In Unitatis redintegratio 13,2 we read:
“Among those in which Catholic traditions and institutions in part continue to exist [in quibus traditiones et structurae Catholicae ex parte subsistere pergunt], Anglican Communion occupies a special place.”

It is again obvious that “subsistere in” in all these texts means nothing else than the “vere adest” in Lumen gentium 26,1, with which it can be interchanged:
“This Church of Christ is truly present in [vere adest in] all legitimate local congregations of the faithful which, united with their pastors, are themselves called Churches in the New Testament.”
There is only one Church which subsists, but there may be many Churches and local congregations in which this same Church subsists. This same Church “exists in them and consists of them” (Lumen gentium 23,1).

It would probably be a quite defective interpretation to say that the Church of the Creed is in the beginning only an idea and becomes a concrete subject only by subsisting in the Roman Catholic Church. According to the text of Lumen gentium 8,2 it is concretely and really existing, “constituted and organised in this world as a society”, already before we look at its subsistence in the Roman Catholic Church. But nowhere in the text of Vatican II this subsistence or essential presence is restricted to the Roman Catholic Church. It is only positively affirmed to be there.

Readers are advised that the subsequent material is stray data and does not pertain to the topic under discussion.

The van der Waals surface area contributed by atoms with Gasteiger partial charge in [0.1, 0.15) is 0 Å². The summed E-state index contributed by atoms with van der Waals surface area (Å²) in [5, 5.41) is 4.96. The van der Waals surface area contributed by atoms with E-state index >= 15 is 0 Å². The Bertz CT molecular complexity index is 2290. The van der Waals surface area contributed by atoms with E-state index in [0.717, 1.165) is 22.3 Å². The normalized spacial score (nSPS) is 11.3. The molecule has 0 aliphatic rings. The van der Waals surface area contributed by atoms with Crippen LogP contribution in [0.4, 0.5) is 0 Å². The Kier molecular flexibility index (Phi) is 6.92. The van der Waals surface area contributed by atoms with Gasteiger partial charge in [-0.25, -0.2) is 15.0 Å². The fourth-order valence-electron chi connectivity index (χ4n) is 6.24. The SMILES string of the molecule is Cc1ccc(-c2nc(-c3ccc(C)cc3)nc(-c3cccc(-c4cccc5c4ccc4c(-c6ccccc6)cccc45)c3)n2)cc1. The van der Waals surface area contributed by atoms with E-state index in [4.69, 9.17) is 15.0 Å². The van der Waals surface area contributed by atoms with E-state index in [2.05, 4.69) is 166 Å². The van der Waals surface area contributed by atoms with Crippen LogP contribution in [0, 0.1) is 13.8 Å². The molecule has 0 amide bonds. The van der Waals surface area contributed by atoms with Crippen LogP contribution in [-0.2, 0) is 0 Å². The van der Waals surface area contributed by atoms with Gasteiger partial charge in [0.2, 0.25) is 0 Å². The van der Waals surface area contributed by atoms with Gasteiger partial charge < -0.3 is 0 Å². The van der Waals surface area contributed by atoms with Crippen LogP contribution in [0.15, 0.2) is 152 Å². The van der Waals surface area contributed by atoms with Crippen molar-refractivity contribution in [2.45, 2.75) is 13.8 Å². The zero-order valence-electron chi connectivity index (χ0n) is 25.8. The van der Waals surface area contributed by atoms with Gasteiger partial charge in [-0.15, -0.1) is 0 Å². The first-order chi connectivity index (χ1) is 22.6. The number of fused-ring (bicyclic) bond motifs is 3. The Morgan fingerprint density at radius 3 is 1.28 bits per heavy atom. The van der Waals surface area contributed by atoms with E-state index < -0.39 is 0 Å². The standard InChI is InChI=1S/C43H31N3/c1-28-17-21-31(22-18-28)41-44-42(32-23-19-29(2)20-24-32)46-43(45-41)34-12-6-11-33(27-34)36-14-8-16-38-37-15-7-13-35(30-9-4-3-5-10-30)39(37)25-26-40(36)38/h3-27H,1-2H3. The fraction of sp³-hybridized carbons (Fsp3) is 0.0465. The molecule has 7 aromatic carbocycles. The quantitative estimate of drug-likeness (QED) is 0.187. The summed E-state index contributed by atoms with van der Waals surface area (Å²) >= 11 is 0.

In the RESPONSES it is further said:
“Nevertheless, the word ‘subsists’ can only be attributed to the Catholic Church alone precisely because it refers to the mark of unity that we profess in the Symbols of the faith (I believe … in the ‘one’ Church); and this ‘one’ Church subsists in the Catholic Church.”
Certainly, the Church of Christ is fully identical with the one “catholic Church” of the Creed, but the latter cannot be “fully identical with”, although it “subsists and thus is fully present in” the particular Roman Catholic Church as something the latter can never lose.

In the RESPONSES Unitatis redintegratio 22,3 is cited: